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The Changing Nature of the Maine Woods is both a fascinating introduction to the forests of Maine and a detailed but accessible narrative of the dynamism of these ecosystems. This is natural history with a long view, starting with an overview of the state’s geological history, the reemergence of the forest after glacial retreat, and the surprising changes right up to European arrival. The authors create a vivid picture of Maine forests just before the impact of Euro-Americans and trace the profound transformations since settlement.
Ambitious in its geographic range, this book explores how and why Maine forests differ across the state, from the top of Mount Katahdin to the coast. Through groundbreaking research and engaging narratives, the authors assess key ecological forces such as climate change, insects and disease, nonnative organisms, natural disturbance, and changing land use to create a dramatic portrait of Maine forests—past, present, and future.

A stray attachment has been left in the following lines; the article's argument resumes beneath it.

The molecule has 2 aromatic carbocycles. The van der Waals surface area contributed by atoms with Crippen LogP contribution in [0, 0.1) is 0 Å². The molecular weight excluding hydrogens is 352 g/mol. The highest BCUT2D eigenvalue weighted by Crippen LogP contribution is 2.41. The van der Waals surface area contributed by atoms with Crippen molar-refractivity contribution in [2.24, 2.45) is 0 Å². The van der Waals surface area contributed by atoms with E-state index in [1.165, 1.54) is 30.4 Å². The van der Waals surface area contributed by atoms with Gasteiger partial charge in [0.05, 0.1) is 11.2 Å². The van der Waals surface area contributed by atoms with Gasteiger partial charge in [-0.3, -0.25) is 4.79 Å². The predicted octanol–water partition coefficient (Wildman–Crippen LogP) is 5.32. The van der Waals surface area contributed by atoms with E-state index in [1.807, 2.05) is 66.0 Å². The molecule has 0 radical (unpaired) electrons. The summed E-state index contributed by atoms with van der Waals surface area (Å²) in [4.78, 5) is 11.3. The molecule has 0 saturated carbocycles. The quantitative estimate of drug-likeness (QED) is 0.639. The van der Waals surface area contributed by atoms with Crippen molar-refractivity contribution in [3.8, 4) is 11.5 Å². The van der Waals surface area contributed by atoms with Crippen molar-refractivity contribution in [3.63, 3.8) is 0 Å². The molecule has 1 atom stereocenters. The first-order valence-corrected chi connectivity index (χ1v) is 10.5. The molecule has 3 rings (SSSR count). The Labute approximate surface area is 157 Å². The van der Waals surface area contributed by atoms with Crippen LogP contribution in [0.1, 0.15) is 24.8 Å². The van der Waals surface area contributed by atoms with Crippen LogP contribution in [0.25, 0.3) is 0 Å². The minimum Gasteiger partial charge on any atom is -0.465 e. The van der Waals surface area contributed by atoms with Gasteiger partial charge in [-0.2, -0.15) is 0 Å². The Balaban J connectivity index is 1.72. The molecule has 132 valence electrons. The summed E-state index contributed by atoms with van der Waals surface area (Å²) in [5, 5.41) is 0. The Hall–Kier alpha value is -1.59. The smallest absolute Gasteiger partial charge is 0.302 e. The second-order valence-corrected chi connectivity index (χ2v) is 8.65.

This book both synthesizes the latest scientific discoveries regarding the changing forest and relates the findings to an educated lay and academic audience.
|Publisher:||University of New Hampshire Press|
|Product dimensions:||6.10(w) x 9.20(h) x 1.00(d)|
About the Author
ANDREW M. BARTON is a professor of biology at the University of Maine at Farmington. ALAN S. WHITE is a professor of forest ecology at the University of Maine. CHARLES V. COGBILL is a historical ecologist in Vermont.